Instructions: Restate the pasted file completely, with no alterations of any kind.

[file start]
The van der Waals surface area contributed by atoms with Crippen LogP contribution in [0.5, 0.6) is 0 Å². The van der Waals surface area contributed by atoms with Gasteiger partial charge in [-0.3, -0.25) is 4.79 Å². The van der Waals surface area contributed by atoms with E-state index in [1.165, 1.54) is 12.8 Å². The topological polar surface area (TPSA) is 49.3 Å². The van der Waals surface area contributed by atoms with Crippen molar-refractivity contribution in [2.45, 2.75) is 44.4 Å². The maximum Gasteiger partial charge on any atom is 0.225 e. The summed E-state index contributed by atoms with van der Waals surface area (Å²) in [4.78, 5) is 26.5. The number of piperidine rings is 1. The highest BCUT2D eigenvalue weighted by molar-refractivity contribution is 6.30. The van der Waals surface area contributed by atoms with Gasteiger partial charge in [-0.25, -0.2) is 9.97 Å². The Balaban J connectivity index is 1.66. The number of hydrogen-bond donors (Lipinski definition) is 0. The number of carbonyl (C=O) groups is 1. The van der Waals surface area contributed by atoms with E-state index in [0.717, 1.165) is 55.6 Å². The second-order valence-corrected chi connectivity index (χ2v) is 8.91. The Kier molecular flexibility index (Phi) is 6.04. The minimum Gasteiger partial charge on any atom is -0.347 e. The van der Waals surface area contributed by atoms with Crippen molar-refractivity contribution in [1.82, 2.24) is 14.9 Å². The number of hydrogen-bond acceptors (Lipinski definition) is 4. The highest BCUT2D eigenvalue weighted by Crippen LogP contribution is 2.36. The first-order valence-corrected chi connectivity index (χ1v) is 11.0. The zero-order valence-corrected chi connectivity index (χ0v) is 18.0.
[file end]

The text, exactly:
The van der Waals surface area contributed by atoms with Crippen LogP contribution in [0.5, 0.6) is 0 Å². The van der Waals surface area contributed by atoms with Gasteiger partial charge in [-0.3, -0.25) is 4.79 Å². The van der Waals surface area contributed by atoms with E-state index in [1.165, 1.54) is 12.8 Å². The topological polar surface area (TPSA) is 49.3 Å². The van der Waals surface area contributed by atoms with Crippen molar-refractivity contribution in [2.45, 2.75) is 44.4 Å². The maximum Gasteiger partial charge on any atom is 0.225 e. The summed E-state index contributed by atoms with van der Waals surface area (Å²) in [4.78, 5) is 26.5. The number of piperidine rings is 1. The highest BCUT2D eigenvalue weighted by molar-refractivity contribution is 6.30. The van der Waals surface area contributed by atoms with Gasteiger partial charge in [-0.25, -0.2) is 9.97 Å². The Balaban J connectivity index is 1.66. The number of hydrogen-bond donors (Lipinski definition) is 0. The number of carbonyl (C=O) groups is 1. The van der Waals surface area contributed by atoms with E-state index in [0.717, 1.165) is 55.6 Å². The second-order valence-corrected chi connectivity index (χ2v) is 8.91. The Kier molecular flexibility index (Phi) is 6.04. The minimum Gasteiger partial charge on any atom is -0.347 e. The van der Waals surface area contributed by atoms with Crippen molar-refractivity contribution in [1.82, 2.24) is 14.9 Å². The number of hydrogen-bond acceptors (Lipinski definition) is 4. The highest BCUT2D eigenvalue weighted by Crippen LogP contribution is 2.36. The first-order valence-corrected chi connectivity index (χ1v) is 11.0. The zero-order valence-corrected chi connectivity index (χ0v) is 18.0.